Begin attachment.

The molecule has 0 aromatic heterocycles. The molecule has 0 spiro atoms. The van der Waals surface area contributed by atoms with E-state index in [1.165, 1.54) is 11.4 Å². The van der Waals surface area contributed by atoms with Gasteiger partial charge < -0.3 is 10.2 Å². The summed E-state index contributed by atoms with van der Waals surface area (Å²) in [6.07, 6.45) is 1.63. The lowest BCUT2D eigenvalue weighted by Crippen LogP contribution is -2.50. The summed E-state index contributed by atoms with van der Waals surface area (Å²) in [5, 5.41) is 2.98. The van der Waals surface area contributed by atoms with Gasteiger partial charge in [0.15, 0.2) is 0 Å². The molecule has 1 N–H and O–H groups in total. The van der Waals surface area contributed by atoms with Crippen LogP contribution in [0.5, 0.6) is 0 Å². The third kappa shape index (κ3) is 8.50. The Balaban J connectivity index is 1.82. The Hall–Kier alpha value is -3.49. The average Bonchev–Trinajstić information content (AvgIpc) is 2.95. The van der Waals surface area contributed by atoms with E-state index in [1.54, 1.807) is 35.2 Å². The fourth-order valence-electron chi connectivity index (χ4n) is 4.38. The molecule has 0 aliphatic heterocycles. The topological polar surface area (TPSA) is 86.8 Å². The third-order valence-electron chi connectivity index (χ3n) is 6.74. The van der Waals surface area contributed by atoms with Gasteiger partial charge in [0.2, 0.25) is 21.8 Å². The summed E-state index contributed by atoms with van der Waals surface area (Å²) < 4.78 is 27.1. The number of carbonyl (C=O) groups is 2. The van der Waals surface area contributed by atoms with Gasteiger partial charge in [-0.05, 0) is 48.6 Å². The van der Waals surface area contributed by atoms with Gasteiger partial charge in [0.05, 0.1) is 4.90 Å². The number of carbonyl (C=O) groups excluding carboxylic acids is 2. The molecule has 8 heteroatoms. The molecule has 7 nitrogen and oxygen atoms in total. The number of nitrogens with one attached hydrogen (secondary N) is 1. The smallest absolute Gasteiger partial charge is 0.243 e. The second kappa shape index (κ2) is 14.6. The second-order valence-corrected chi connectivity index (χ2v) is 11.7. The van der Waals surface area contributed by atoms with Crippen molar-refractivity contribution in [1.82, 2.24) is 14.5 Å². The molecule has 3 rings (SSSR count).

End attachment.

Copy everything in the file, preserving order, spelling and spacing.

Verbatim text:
The molecule has 0 aromatic heterocycles. The molecule has 0 spiro atoms. The van der Waals surface area contributed by atoms with E-state index in [1.165, 1.54) is 11.4 Å². The van der Waals surface area contributed by atoms with Gasteiger partial charge < -0.3 is 10.2 Å². The summed E-state index contributed by atoms with van der Waals surface area (Å²) in [6.07, 6.45) is 1.63. The lowest BCUT2D eigenvalue weighted by Crippen LogP contribution is -2.50. The summed E-state index contributed by atoms with van der Waals surface area (Å²) in [5, 5.41) is 2.98. The van der Waals surface area contributed by atoms with Gasteiger partial charge in [0.15, 0.2) is 0 Å². The molecule has 1 N–H and O–H groups in total. The van der Waals surface area contributed by atoms with Crippen LogP contribution in [0.5, 0.6) is 0 Å². The third kappa shape index (κ3) is 8.50. The Balaban J connectivity index is 1.82. The Hall–Kier alpha value is -3.49. The average Bonchev–Trinajstić information content (AvgIpc) is 2.95. The van der Waals surface area contributed by atoms with E-state index in [1.54, 1.807) is 35.2 Å². The fourth-order valence-electron chi connectivity index (χ4n) is 4.38. The molecule has 0 aliphatic heterocycles. The topological polar surface area (TPSA) is 86.8 Å². The third-order valence-electron chi connectivity index (χ3n) is 6.74. The van der Waals surface area contributed by atoms with Gasteiger partial charge in [0.2, 0.25) is 21.8 Å². The summed E-state index contributed by atoms with van der Waals surface area (Å²) < 4.78 is 27.1. The number of carbonyl (C=O) groups is 2. The van der Waals surface area contributed by atoms with Gasteiger partial charge in [-0.05, 0) is 48.6 Å². The van der Waals surface area contributed by atoms with Gasteiger partial charge in [0.05, 0.1) is 4.90 Å². The number of carbonyl (C=O) groups excluding carboxylic acids is 2. The molecule has 8 heteroatoms. The molecule has 7 nitrogen and oxygen atoms in total. The number of nitrogens with one attached hydrogen (secondary N) is 1. The smallest absolute Gasteiger partial charge is 0.243 e. The second kappa shape index (κ2) is 14.6. The second-order valence-corrected chi connectivity index (χ2v) is 11.7. The van der Waals surface area contributed by atoms with Crippen molar-refractivity contribution in [1.82, 2.24) is 14.5 Å². The molecule has 3 rings (SSSR count).